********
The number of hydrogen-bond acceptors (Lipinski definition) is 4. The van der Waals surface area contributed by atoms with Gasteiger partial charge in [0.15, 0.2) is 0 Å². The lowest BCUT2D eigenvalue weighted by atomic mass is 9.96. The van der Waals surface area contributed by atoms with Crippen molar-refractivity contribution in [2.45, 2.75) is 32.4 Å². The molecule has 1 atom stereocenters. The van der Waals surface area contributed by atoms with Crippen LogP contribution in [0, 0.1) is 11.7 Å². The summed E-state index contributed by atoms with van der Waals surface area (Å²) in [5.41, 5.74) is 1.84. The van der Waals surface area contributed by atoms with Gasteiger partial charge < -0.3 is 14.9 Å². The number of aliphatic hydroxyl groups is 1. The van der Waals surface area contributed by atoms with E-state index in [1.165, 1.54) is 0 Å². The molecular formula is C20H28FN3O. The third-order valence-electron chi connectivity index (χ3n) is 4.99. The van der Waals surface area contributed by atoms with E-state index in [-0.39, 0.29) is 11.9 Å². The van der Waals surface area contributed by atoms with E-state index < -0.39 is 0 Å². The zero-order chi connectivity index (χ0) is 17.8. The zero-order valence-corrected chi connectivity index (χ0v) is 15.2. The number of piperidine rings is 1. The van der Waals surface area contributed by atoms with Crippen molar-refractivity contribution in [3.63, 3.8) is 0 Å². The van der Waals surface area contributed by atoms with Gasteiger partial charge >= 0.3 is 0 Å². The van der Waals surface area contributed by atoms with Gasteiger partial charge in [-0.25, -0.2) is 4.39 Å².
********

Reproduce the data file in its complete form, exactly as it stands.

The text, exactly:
The number of hydrogen-bond acceptors (Lipinski definition) is 4. The van der Waals surface area contributed by atoms with Gasteiger partial charge in [0.15, 0.2) is 0 Å². The lowest BCUT2D eigenvalue weighted by atomic mass is 9.96. The van der Waals surface area contributed by atoms with Crippen molar-refractivity contribution in [2.45, 2.75) is 32.4 Å². The molecule has 1 atom stereocenters. The van der Waals surface area contributed by atoms with Crippen LogP contribution in [0, 0.1) is 11.7 Å². The summed E-state index contributed by atoms with van der Waals surface area (Å²) in [5.41, 5.74) is 1.84. The van der Waals surface area contributed by atoms with Gasteiger partial charge < -0.3 is 14.9 Å². The number of aliphatic hydroxyl groups is 1. The van der Waals surface area contributed by atoms with E-state index in [1.165, 1.54) is 0 Å². The molecular formula is C20H28FN3O. The third-order valence-electron chi connectivity index (χ3n) is 4.99. The van der Waals surface area contributed by atoms with E-state index in [-0.39, 0.29) is 11.9 Å². The van der Waals surface area contributed by atoms with E-state index < -0.39 is 0 Å². The zero-order chi connectivity index (χ0) is 17.8. The zero-order valence-corrected chi connectivity index (χ0v) is 15.2. The number of piperidine rings is 1. The van der Waals surface area contributed by atoms with Crippen molar-refractivity contribution in [3.63, 3.8) is 0 Å². The van der Waals surface area contributed by atoms with Gasteiger partial charge >= 0.3 is 0 Å². The van der Waals surface area contributed by atoms with Gasteiger partial charge in [-0.25, -0.2) is 4.39 Å².